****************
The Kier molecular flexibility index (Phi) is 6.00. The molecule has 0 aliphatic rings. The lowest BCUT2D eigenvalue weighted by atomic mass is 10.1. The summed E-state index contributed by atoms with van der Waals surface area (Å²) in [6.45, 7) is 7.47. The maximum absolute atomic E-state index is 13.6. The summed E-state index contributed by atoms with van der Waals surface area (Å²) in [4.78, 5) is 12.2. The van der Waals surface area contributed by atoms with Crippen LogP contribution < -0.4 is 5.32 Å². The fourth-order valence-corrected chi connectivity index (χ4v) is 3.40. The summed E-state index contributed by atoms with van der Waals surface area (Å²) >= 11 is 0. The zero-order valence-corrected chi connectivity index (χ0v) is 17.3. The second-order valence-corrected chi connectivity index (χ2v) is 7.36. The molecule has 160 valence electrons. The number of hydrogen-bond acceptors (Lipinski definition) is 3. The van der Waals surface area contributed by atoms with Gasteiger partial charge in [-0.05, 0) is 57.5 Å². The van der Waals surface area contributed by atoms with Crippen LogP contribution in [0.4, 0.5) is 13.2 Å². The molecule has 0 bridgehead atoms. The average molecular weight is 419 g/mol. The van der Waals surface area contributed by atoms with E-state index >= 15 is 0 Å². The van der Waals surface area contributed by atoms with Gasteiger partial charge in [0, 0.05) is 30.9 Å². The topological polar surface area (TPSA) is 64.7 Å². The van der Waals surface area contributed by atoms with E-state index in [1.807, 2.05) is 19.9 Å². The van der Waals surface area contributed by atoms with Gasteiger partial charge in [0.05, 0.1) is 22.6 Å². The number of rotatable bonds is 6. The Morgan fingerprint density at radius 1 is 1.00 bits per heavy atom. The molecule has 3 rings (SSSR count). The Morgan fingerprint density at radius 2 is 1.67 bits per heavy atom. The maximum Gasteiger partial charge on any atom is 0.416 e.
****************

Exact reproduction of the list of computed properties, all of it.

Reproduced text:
The Kier molecular flexibility index (Phi) is 6.00. The molecule has 0 aliphatic rings. The lowest BCUT2D eigenvalue weighted by atomic mass is 10.1. The summed E-state index contributed by atoms with van der Waals surface area (Å²) in [6.45, 7) is 7.47. The maximum absolute atomic E-state index is 13.6. The summed E-state index contributed by atoms with van der Waals surface area (Å²) in [4.78, 5) is 12.2. The van der Waals surface area contributed by atoms with Crippen LogP contribution < -0.4 is 5.32 Å². The fourth-order valence-corrected chi connectivity index (χ4v) is 3.40. The summed E-state index contributed by atoms with van der Waals surface area (Å²) >= 11 is 0. The zero-order valence-corrected chi connectivity index (χ0v) is 17.3. The second-order valence-corrected chi connectivity index (χ2v) is 7.36. The molecule has 160 valence electrons. The number of hydrogen-bond acceptors (Lipinski definition) is 3. The van der Waals surface area contributed by atoms with Gasteiger partial charge in [-0.05, 0) is 57.5 Å². The van der Waals surface area contributed by atoms with Crippen LogP contribution in [0.4, 0.5) is 13.2 Å². The molecule has 0 bridgehead atoms. The average molecular weight is 419 g/mol. The van der Waals surface area contributed by atoms with E-state index >= 15 is 0 Å². The van der Waals surface area contributed by atoms with Gasteiger partial charge in [0, 0.05) is 30.9 Å². The topological polar surface area (TPSA) is 64.7 Å². The van der Waals surface area contributed by atoms with E-state index in [1.807, 2.05) is 19.9 Å². The van der Waals surface area contributed by atoms with Gasteiger partial charge in [0.05, 0.1) is 22.6 Å². The number of rotatable bonds is 6. The Morgan fingerprint density at radius 1 is 1.00 bits per heavy atom. The molecule has 3 rings (SSSR count). The Morgan fingerprint density at radius 2 is 1.67 bits per heavy atom. The maximum Gasteiger partial charge on any atom is 0.416 e.